Mass. Unemployment Rate Rises To 17.4%, Worst In The Country

Updated July 17, 2020

The Massachusetts unemployment rate in June climbed to 17.4%, the highest in the country, even as some businesses in the state gradually reopened and rehired workers, according to federal data published Friday.

The state jobless rate increased 0.8 points from May’s revised mark of 16.6%, which had been an all-time high. Massachusetts was one of five states in which unemployment rates rose in June; rates declined in 42 others.

The national unemployment rate is 11.1%.

Massachusetts has reopened more cautiously than many other states, frustrating some businesses. At the same time, Massachusetts has achieved one of the nation’s lowest coronavirus transmission rates, while some states that reopened more aggressively are experiencing infection spikes.

Adjusting for seasonal employment trends, the Bureau of Labor Statistics reported the Massachusetts civilian labor force grew by about 130,000 people, or roughly 4%, in June, a sign that some workers did get back on the job or started looking for new work. The labor force tally includes both employed and unemployed people, but workers must be actively seeking jobs or expecting recalls to be counted as unemployed.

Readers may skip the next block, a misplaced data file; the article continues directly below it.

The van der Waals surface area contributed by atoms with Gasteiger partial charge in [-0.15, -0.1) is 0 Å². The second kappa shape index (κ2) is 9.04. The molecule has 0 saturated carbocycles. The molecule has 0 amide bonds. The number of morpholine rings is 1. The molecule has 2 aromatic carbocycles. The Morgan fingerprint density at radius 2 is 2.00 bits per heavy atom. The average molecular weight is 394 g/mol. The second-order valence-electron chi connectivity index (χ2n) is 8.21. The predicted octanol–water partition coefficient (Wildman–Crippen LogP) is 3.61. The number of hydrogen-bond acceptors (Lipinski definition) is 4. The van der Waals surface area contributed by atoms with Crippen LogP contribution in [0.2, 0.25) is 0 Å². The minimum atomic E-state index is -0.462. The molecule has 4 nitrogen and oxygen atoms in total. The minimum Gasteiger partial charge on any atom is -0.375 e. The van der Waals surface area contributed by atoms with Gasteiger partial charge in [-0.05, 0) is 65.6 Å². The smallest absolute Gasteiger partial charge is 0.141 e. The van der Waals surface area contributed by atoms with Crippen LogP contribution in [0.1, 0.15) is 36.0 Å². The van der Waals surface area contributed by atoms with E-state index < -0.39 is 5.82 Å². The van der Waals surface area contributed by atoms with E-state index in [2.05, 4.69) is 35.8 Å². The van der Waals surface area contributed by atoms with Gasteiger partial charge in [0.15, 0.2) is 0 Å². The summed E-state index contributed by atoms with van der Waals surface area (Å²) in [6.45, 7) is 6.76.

The ranks of the unemployed in Massachusetts swelled by almost 9%, to nearly 640,000 people last month.

The state labor force remains about 135,000 people, or 3.5%, smaller than it was in June 2019, which may indicate that some people who have lost jobs are not seeking new ones because of dim prospects. Were such people counted as unemployed by the Bureau of Labor Statistics, the Massachusetts unemployment rate might be even higher.

“The unemployment rate is kind of a tricky index because if people stop looking for jobs, they disappear from the unemployment rate,” said Greg Sullivan, research director at the Pioneer Institute, a right-leaning Boston think tank that had projected a June unemployment rate as high as 25%. “Many people have returned to work, that’s the good news.”

This article was originally published on July 17, 2020.

 

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